Debra Kalmuss

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OBJECTIVE This study describes the prevalence and patterns of use of religion and spirituality for health reasons among African-American women. METHODS Respondents were asked about their use of religion/spirituality for health reasons as part of a larger study of the prevalence and correlates of complementary and alternative medicine (CAM) use among(More)
BACKGROUND Medical pluralism can be defined as the employment of more than one medical system or the use of both conventional and complementary and alternative medicine (CAM) for health and illness. American women use a variety of health services and practices for women's health conditions, yet no national study has specifically characterized women's(More)
Postpartum in-hospital interviews with 496 low-income women in New York City revealed that attitudinal and motivational barriers as well as financial obstacles are significant impediments to timely initiation of prenatal care. The two most common reasons cited by these women in explaining why they had obtained prenatal care late or not at all were(More)
OBJECTIVES We studied the use of complementary and alternative medicine (CAM) among women in 4 racial/ethnic groups: non-Hispanic Whites, African Americans, Mexican Americans, and Chinese Americans. METHODS We obtained a nationally representative sample of women aged 18 years and older living in the United States in 2001. Oversampling obtained 800(More)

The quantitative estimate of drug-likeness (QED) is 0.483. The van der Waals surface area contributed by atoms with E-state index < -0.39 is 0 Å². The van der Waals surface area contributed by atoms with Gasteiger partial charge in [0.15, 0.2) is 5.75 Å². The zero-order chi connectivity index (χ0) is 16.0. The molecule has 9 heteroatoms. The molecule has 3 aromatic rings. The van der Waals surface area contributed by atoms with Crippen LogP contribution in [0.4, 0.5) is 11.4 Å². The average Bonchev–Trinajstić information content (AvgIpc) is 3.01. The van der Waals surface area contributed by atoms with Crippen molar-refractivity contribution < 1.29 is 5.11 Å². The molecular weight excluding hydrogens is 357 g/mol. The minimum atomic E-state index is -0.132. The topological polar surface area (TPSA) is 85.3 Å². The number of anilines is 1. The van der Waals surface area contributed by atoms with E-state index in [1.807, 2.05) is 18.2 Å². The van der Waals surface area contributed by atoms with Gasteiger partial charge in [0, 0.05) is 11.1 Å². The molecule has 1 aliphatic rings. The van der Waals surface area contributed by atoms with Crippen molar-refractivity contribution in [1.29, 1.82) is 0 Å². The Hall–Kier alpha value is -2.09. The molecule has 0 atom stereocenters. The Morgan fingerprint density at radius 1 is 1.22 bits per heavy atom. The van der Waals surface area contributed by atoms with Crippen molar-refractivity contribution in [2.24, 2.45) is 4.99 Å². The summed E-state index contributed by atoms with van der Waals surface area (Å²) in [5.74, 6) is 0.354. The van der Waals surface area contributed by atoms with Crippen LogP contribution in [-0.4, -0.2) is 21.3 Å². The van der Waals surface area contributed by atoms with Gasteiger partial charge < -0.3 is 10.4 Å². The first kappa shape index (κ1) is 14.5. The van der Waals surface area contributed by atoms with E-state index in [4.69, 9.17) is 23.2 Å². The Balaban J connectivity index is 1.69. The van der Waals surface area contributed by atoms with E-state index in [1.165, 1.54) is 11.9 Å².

CONTEXT Women who rely on long-term hormonal contraception may neglect to use condoms, and thus increase their risk of contracting sexually transmitted diseases, including AIDS. METHODS Data from a prospective, multisite study were collected to examine the probability of condom use among 1,073 new users of either the contraceptive implant or injectable;(More)
Data from the National Longitudinal Survey of Youth reveal that approximately one-quarter of teenage mothers have a second child within 24 months of their first birth. The prevalence of closely spaced second births is greatest (31%) among young women whose first birth occurred prior to age 17. Teenage mothers' characteristics before the first birth (such as(More)
OBJECTIVE The purpose of this study was to assess self-reported side effects in women after they received the oral contraceptive (OC) and to compare discontinuation rates, according to presence or absence of side effects. STUDY DESIGN The study comprised 1716 women aged <25 years who initiated the OC at 3 publicly funded family planning clinics and(More)
OBJECTIVE To estimate whether young women taking the first pill on the day of prescription had higher continuation rates and lower pregnancy rates than women who waited until menses to start the oral contraceptive pill (OCP). METHODS We recruited 1,716 women aged younger than 25 years seeking to initiate the oral contraceptive at three publicly funded(More)
OBJECTIVES Although racial/ethnic differences in the prevalence of complementary and alternative medicine (CAM) utilization have been documented, differences in the reasons for using CAM have not been empirically assessed. In an increasingly diverse society, understanding differences in rates of and reasons for CAM use could elucidate cultural and social(More)
OBJECTIVE This study documents the use of complementary and alternative medicine (CAM), among White, African American, and Hispanic/Latina women living in New York City. A pilot to a national survey of CAM use among American women, this study explores women's use of categories of CAM and various CAM practitioners, racial and ethnic differences in CAM use,(More)